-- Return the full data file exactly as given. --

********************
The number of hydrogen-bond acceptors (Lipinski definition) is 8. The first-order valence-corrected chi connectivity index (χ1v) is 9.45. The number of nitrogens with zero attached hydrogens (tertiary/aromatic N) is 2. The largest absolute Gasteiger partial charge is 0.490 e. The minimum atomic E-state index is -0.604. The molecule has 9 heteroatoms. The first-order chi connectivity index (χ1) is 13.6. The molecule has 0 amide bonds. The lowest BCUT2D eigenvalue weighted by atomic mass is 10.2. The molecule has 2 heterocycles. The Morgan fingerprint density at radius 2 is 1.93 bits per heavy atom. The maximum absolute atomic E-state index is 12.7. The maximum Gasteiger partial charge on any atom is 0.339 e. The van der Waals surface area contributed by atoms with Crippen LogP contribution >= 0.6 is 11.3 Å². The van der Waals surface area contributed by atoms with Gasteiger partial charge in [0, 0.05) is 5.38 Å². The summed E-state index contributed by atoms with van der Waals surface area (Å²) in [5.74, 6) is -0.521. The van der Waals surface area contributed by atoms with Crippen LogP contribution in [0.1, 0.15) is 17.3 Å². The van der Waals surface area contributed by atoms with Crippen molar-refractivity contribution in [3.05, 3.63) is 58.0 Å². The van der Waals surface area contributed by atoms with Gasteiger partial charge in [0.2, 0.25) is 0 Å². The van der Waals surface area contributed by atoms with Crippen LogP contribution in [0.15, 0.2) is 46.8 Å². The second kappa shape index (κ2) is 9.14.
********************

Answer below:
The number of hydrogen-bond acceptors (Lipinski definition) is 8. The first-order valence-corrected chi connectivity index (χ1v) is 9.45. The number of nitrogens with zero attached hydrogens (tertiary/aromatic N) is 2. The largest absolute Gasteiger partial charge is 0.490 e. The minimum atomic E-state index is -0.604. The molecule has 9 heteroatoms. The first-order chi connectivity index (χ1) is 13.6. The molecule has 0 amide bonds. The lowest BCUT2D eigenvalue weighted by atomic mass is 10.2. The molecule has 2 heterocycles. The Morgan fingerprint density at radius 2 is 1.93 bits per heavy atom. The maximum absolute atomic E-state index is 12.7. The maximum Gasteiger partial charge on any atom is 0.339 e. The van der Waals surface area contributed by atoms with Crippen LogP contribution >= 0.6 is 11.3 Å². The van der Waals surface area contributed by atoms with Gasteiger partial charge in [0, 0.05) is 5.38 Å². The summed E-state index contributed by atoms with van der Waals surface area (Å²) in [5.74, 6) is -0.521. The van der Waals surface area contributed by atoms with Crippen LogP contribution in [0.1, 0.15) is 17.3 Å². The van der Waals surface area contributed by atoms with Crippen molar-refractivity contribution in [3.05, 3.63) is 58.0 Å². The van der Waals surface area contributed by atoms with Gasteiger partial charge in [0.2, 0.25) is 0 Å². The van der Waals surface area contributed by atoms with Crippen LogP contribution in [0.15, 0.2) is 46.8 Å². The second kappa shape index (κ2) is 9.14.